Finally, left atrial appendage occlusion (LAAO) devices could be a promising alternative for patients with ESRD and AF for stroke prevention. PROTECT AF (Percutaneous Left Atrial Appendage Closure for Stroke Prophylaxis in Patients With Atrial Fibrillation), the first randomized clinical trial using the WATCHMAN device, showed an overall reduction in both mortality and stroke among patients with AF.51 The US Food and Drug Administration approved the WATCHMAN device in 2015 for patients with AF who cannot tolerate long-term oral anticoagulation. Comparison between LAAO devices and oral anticoagulation in patients with chronic kidney disease was investigated by Kefer et al52 using an Amplatzer cardiac plug (ACP). The team of Kefer et al52 demonstrated a similar procedural safety for LAAO devices in patients with chronic kidney disease and normal renal function and a significant reduction in risk of stroke and risk of major bleeding events.
Similarly, Genovesi et al53 have shown the safety of the LAAO device in patients with ESRD. Overall, the use of LAAO devices has been shown to be effective in reducing strokes. Their use in patients with reduced renal function is safe and effective, which provides a newer direction for further investigations of LAAO devices in patients with ESRD and AF.
In the end, this meta-analysis provides evidence that the use of warfarin for patients with AF and ERSD was associated with no change in the incidence of ischemic stoke. Anticoagulants other than warfarin including non–vitamin K antagonist oral anticoagulants, antithrombotics or antiplatelets with or without warfarin, and LAAO devices should be investigated for use among patients with AF and ESRD.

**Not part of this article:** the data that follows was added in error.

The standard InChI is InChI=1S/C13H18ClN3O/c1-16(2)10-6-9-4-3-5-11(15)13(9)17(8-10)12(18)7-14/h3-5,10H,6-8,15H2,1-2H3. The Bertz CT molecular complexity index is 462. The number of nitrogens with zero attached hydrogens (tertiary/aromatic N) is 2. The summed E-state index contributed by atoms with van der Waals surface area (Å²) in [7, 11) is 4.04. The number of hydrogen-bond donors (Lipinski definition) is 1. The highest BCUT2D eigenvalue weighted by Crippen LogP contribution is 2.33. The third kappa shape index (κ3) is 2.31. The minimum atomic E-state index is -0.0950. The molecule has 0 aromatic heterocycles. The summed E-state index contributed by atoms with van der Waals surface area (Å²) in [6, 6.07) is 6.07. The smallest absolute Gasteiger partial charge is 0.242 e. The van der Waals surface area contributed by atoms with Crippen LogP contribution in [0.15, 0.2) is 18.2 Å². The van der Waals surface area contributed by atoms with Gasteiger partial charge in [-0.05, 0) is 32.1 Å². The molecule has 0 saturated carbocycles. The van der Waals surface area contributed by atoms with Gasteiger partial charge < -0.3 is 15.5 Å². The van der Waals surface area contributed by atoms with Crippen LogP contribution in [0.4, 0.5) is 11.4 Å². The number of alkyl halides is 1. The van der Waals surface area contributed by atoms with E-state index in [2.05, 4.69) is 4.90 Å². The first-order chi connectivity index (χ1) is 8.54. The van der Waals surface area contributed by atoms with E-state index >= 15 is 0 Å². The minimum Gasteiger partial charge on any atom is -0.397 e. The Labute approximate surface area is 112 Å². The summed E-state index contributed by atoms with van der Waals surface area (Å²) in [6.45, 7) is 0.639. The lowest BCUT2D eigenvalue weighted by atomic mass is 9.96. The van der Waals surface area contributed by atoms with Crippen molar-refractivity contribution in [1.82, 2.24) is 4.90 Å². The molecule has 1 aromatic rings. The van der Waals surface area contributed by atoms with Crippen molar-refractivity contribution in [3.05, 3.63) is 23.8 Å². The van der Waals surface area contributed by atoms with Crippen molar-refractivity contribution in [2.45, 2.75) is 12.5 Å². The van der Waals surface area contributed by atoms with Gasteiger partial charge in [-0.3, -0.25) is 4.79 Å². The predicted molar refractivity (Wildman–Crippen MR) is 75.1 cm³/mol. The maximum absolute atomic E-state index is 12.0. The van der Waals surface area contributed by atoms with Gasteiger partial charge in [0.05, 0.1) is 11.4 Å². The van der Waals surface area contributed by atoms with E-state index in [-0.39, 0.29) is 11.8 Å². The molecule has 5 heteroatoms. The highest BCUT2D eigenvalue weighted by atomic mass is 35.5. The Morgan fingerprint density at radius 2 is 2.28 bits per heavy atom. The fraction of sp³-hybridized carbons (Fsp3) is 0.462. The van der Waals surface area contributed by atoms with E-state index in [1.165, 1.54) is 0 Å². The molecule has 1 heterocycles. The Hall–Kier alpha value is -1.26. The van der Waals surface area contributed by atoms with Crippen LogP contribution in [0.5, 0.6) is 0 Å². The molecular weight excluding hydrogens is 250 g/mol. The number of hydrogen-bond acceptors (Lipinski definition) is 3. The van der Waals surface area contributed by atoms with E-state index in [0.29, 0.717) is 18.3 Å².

Our study has some limitations. In the absence of randomized clinical trials, our study’s retrospective and observational nature. First, there is significant clinical heterogeneity, which weakens the results of our meta-analysis. The definition of the end points is variable in the different studies, as outlined in eTable 3 in the Supplement. The difference between 2 groups of patients, those treated with warfarin and those not treated with warfarin, is not clearly defined in the original data. The number of patients in each group receiving antithrombotic therapy is variable and not clearly defined in study cohorts except for 2 studies by Chan et al8 and Chen et al.11 In addition, several patients were not taking warfarin, likely owing to underlying increased risk for bleeding or adverse events such as previous bleeding. Our analysis found variable statistical heterogeneity, with maximum heterogeneity identified among studies included for the primary outcome of mortality (I2 = 85.3%), followed by major bleeding (I2 = 66.0%) and ischemic stroke (I2 = 52.6%). Thus, the use of the random-effects model was appropriate for this analysis. Second, there was a lack of data to risk stratify the cohorts based on baseline characteristics and comorbidities. Third, the studies included in this meta-analysis were required to have at least 1 of the primary outcomes established. Therefore, the studies were unequally distributed in each of the 4 outcomes of our analysis. A few included studies did not directly include patients with ESRD or hemodialysis; rather, the data obtained were from a subset of the population included in these studies.